Author(s): Sillerud LO, Larson RS
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Abstract Nuclear Magnetic Resonance (NMR) techniques are widely used in the drug discovery process. The primary feature exploited in these investigations is the large difference in mass between drugs and receptors (usually proteins) and the effect this has on the rotational or translational correlation times for drugs bound to their targets. Many NMR parameters, such as the diffusion coefficient, spin diffusion, nuclear Overhauser enhancement, and transverse and longitudinal relaxation times, are strong functions of either the overall tumbling or translation of molecules in solution. This has led to the development of a wide variety of NMR techniques applicable to the elucidation of protein and nucleic acid structure in solution, the screening of drug candidates for binding to a target of choice, and the study of the conformational changes which occur in a target upon drug binding. High-throughput screening by NMR methods has recently received a boost from the introduction of sophisticated computational techniques for reducing the time needed for the acquisition of the primary NMR data for multidimensional studies.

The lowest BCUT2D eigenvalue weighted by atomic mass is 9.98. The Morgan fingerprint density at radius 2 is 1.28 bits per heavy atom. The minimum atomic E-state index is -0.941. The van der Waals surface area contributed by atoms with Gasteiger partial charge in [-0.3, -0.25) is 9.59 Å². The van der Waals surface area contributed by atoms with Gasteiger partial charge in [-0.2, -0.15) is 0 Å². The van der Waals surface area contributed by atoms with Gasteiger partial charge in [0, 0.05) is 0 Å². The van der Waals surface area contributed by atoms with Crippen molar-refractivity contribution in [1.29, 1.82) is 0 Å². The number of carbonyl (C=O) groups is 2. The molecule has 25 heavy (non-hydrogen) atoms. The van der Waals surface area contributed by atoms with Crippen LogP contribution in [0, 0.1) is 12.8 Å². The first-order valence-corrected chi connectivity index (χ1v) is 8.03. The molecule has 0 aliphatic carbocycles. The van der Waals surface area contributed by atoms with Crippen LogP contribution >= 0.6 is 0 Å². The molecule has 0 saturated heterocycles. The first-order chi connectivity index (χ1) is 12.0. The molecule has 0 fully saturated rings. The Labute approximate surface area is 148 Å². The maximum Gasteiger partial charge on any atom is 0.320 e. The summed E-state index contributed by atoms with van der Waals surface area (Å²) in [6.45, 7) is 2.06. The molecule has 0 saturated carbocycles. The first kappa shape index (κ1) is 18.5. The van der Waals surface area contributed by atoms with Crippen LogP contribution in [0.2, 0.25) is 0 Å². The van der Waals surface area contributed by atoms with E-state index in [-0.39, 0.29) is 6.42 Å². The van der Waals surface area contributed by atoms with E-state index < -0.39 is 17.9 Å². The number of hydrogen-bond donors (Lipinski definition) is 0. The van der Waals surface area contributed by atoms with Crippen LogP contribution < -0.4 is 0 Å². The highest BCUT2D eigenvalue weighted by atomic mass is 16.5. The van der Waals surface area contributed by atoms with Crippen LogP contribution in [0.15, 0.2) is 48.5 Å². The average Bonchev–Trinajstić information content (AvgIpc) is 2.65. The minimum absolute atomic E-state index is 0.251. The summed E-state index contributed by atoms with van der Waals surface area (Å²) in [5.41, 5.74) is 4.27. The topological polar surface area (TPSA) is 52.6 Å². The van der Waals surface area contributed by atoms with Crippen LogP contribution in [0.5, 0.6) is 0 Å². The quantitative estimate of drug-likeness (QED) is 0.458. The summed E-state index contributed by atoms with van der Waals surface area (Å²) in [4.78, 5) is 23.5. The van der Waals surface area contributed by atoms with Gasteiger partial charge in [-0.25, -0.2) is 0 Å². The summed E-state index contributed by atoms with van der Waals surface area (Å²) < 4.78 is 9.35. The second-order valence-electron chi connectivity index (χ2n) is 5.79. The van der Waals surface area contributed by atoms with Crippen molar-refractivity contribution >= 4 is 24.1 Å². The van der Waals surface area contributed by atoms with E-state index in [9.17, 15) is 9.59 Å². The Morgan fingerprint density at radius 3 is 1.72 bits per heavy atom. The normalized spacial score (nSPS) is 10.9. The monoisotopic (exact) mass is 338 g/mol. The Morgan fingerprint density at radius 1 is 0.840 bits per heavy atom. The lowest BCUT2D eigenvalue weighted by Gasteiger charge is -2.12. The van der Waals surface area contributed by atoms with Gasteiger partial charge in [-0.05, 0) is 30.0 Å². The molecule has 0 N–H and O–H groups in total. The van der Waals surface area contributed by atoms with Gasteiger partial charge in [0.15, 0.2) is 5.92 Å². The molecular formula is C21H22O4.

This article was published in Methods Mol Biol
and referenced in Journal of Microbial & Biochemical Technology